My goal at the time was to ensure that yes, black trans folks do exist and yes, we are capable of leading this movement and yes one of the things that bothered me at the time was not knowing as a child of historians, what our history was like. Who were our leaders? I know we had leaders, and it was one of the things that helped drive me to found TransGriot; to unearth that history. We now know on this day that Marsha P Johnson threw that shot glass that triggered the Stonewall rebellion & we also had other blow ups that happened even before Stonewall like Compton’s Cafeteria that happened & in San Francisco just a few years before that and just down the road from you in Philadelphia, gender variant kids at Deweys Lunch Counter had a sit-in that lasted for a week protesting Anti Trans Discrimination and the protest even go back to 1959 in Los Angeles in Cooper Donuts riots in Los Angeles, so we have a long proud history of protest and involvement of people of color in the movement and that is one thing I have been proud to highlight on TransGriot that we have been involved and we have some amazing leaders of color in this movement and it is now extending, that leadership, is now extending to the millennial generation and our young leaders of today like Jazz Jennings and countless other trans youth who are in some cases leading us trans elders and showing us the way to stand up for our human rights & drive that message home that trans rights are international human rights.

One of the things I also discovered as the 90s came to a close was basically that unfortunately the same ills & isms that are prevalent in the society as a whole were also prevalent in my trans community; racism, sexism that was unacceptable to me, I still believe to this day that we need to be better than the society at large as trans folks. We can be the leaders that show the greater society the way out of this morass of sexism, racism and all of that and be an example to the greater society on how to behave and respect each other as human beings.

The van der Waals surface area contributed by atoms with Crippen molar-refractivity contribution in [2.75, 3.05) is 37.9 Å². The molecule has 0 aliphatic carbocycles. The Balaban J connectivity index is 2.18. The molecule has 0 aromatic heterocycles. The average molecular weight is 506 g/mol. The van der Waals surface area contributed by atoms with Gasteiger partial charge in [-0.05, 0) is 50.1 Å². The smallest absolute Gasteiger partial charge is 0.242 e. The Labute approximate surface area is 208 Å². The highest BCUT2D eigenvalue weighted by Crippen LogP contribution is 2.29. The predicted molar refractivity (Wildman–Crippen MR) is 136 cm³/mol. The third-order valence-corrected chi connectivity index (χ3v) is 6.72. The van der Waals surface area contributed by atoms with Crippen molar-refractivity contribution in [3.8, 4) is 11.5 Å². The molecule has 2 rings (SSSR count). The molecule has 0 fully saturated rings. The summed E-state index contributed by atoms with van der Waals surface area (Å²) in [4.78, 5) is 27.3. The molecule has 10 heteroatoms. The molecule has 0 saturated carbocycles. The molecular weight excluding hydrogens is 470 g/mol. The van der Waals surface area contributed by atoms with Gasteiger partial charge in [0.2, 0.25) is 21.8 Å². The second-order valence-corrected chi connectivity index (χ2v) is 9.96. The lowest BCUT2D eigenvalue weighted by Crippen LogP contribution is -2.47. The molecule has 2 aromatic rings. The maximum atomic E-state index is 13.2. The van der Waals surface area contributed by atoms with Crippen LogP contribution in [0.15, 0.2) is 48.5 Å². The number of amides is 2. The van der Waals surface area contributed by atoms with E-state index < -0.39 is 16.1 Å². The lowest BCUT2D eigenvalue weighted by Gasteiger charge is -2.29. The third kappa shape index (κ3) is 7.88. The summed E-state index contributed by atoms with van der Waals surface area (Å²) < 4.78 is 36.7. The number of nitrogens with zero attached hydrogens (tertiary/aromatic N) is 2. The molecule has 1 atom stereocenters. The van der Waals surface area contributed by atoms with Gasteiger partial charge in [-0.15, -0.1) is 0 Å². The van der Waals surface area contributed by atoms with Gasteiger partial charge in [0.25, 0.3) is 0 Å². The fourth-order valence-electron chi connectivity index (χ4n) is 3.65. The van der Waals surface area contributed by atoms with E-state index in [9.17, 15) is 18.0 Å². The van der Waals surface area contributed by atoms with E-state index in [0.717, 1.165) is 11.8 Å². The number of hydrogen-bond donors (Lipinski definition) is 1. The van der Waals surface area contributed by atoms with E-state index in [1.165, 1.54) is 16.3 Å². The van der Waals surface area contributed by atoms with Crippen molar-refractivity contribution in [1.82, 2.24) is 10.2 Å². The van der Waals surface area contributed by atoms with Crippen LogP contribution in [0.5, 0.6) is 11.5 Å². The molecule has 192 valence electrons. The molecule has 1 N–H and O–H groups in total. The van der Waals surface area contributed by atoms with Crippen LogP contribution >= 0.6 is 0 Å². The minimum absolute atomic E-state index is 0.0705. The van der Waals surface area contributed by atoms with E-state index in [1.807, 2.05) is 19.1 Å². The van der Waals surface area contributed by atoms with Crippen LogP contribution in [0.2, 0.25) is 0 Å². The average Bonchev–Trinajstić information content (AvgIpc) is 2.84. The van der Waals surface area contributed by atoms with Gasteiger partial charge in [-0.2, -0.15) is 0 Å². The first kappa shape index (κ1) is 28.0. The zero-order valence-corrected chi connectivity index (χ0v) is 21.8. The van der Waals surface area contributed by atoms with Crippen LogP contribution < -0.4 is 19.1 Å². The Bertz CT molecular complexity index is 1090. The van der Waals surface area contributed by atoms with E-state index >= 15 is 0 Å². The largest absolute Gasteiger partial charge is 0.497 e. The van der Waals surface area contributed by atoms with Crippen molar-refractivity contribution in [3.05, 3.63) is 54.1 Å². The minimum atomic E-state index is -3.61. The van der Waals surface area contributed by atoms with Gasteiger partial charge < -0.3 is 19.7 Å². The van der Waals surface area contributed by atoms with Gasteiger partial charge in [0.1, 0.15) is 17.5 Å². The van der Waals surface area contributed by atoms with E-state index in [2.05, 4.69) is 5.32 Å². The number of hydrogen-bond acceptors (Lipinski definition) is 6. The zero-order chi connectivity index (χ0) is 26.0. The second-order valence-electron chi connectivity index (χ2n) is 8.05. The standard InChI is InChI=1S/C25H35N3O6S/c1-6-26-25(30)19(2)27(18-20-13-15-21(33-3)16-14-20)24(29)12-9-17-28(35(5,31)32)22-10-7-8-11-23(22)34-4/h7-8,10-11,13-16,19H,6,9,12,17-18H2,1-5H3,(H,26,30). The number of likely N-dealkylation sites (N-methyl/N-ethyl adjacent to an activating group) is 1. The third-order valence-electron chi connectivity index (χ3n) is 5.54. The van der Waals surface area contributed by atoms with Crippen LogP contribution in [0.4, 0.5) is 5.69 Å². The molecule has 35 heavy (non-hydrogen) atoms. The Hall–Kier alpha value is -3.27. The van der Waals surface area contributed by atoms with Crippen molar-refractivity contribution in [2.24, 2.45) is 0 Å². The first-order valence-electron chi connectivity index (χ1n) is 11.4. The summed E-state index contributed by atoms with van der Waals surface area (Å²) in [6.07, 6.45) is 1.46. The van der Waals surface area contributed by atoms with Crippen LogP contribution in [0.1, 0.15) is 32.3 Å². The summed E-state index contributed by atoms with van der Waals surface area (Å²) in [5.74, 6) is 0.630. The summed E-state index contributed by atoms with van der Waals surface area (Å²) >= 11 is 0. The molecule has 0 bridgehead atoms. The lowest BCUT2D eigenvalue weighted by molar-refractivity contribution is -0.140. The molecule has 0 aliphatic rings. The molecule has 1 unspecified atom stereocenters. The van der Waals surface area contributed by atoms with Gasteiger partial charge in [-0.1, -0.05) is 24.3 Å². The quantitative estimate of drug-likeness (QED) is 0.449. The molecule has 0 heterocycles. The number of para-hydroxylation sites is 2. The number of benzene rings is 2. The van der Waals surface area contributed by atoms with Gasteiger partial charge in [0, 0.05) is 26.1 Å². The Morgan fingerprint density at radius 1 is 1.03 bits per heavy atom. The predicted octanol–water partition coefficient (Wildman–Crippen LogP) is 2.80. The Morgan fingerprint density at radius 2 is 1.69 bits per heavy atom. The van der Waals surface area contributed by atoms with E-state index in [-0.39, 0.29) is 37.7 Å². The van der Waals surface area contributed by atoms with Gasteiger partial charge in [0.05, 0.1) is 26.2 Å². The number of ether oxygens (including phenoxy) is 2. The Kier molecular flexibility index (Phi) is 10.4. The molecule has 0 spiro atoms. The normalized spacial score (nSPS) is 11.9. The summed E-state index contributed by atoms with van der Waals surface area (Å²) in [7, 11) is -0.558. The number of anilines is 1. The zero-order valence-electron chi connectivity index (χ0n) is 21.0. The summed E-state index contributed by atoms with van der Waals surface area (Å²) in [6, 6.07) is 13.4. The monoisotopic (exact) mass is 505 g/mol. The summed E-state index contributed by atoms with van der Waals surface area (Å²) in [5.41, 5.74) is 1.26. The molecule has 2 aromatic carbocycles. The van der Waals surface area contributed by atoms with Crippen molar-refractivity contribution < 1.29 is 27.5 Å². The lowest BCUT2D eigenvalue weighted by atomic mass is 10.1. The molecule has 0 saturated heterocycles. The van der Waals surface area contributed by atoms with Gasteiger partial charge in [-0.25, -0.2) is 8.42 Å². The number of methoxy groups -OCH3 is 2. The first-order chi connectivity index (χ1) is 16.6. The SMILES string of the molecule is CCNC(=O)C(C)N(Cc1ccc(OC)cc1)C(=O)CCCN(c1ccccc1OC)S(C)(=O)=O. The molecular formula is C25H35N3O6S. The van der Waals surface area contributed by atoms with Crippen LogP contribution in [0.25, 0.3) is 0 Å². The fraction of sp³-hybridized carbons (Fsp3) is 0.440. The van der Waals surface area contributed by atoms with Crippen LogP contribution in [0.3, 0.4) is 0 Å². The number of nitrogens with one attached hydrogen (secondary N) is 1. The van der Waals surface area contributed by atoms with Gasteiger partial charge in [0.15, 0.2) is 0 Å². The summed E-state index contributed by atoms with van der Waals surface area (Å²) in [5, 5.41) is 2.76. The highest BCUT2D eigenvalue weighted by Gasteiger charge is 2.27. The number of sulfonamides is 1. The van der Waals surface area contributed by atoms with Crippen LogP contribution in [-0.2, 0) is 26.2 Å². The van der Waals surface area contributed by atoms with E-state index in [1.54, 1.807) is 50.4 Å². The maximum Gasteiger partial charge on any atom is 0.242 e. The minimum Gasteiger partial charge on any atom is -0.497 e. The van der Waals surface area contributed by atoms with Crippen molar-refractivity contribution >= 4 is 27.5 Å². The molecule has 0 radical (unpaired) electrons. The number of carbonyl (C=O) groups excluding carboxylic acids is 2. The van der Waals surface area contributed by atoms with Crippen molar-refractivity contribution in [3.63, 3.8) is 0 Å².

We also at that time when we were doing these lobby days in the 90s, dreaming about a better tomorrow. We would sit down sometimes after walking on Capitol Hill and walking between the various House office and senate buildings and relaxing at the hotel later on that night or having dinner and thinking about, “Wouldn’t it be cool if one day we had open trans military service, wouldn’t it be cool if a parent had a trans child that came to them and they did not throw that kid out of their homes & instead of throwing them out they embraced them and enveloped them in love and raised them to be the best people they can be, wouldn’t it be cool if instead of people getting a slap on the wrist for unfortunately murdering our trans brothers and sisters that they got the jail time they deserved for it.”

“Wouldn’t it be cool if one day we had open trans military service, wouldn’t it be cool if a parent had a trans child that came to them and they did not throw that kid out of their homes & instead of throwing them out they embraced them and enveloped them in love and raised them to be the best people they can be, wouldn’t it be cool if instead of people getting a slap on the wrist for unfortunately murdering our trans brothers and sisters that they got the jail time they deserved for it.”